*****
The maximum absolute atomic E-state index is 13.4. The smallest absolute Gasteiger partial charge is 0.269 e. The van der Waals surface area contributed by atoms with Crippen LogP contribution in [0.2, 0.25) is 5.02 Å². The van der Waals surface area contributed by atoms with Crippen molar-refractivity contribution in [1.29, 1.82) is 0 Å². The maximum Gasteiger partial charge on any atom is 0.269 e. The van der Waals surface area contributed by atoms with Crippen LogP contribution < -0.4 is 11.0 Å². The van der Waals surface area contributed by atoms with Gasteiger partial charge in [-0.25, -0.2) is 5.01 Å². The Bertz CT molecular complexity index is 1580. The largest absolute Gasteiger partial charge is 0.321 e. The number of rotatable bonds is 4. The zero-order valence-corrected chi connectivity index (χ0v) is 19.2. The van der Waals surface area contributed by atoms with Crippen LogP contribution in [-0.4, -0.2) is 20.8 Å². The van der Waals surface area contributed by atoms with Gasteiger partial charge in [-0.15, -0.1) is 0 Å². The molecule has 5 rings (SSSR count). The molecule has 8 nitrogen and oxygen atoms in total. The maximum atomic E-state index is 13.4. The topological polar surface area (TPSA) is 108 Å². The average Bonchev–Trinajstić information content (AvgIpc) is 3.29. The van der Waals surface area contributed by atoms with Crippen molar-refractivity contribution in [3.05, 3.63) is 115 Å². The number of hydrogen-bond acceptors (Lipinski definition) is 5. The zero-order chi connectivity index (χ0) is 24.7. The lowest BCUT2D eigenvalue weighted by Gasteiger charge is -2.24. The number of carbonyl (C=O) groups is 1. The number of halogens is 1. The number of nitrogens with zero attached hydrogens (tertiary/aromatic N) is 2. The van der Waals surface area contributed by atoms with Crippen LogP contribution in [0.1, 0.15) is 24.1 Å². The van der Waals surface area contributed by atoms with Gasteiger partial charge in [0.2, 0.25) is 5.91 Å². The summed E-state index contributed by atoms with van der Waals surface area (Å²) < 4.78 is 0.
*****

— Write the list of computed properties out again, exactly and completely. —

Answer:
The maximum absolute atomic E-state index is 13.4. The smallest absolute Gasteiger partial charge is 0.269 e. The van der Waals surface area contributed by atoms with Crippen LogP contribution in [0.2, 0.25) is 5.02 Å². The van der Waals surface area contributed by atoms with Crippen molar-refractivity contribution in [1.29, 1.82) is 0 Å². The maximum Gasteiger partial charge on any atom is 0.269 e. The van der Waals surface area contributed by atoms with Crippen LogP contribution < -0.4 is 11.0 Å². The van der Waals surface area contributed by atoms with Gasteiger partial charge in [-0.25, -0.2) is 5.01 Å². The Bertz CT molecular complexity index is 1580. The largest absolute Gasteiger partial charge is 0.321 e. The number of rotatable bonds is 4. The zero-order valence-corrected chi connectivity index (χ0v) is 19.2. The van der Waals surface area contributed by atoms with Crippen LogP contribution in [-0.4, -0.2) is 20.8 Å². The van der Waals surface area contributed by atoms with Gasteiger partial charge in [-0.15, -0.1) is 0 Å². The molecule has 5 rings (SSSR count). The molecule has 8 nitrogen and oxygen atoms in total. The maximum atomic E-state index is 13.4. The topological polar surface area (TPSA) is 108 Å². The average Bonchev–Trinajstić information content (AvgIpc) is 3.29. The van der Waals surface area contributed by atoms with Crippen molar-refractivity contribution in [3.05, 3.63) is 115 Å². The number of hydrogen-bond acceptors (Lipinski definition) is 5. The zero-order chi connectivity index (χ0) is 24.7. The lowest BCUT2D eigenvalue weighted by Gasteiger charge is -2.24. The number of carbonyl (C=O) groups is 1. The number of halogens is 1. The number of nitrogens with zero attached hydrogens (tertiary/aromatic N) is 2. The van der Waals surface area contributed by atoms with Crippen LogP contribution in [0.1, 0.15) is 24.1 Å². The van der Waals surface area contributed by atoms with Gasteiger partial charge in [0.2, 0.25) is 5.91 Å². The summed E-state index contributed by atoms with van der Waals surface area (Å²) < 4.78 is 0.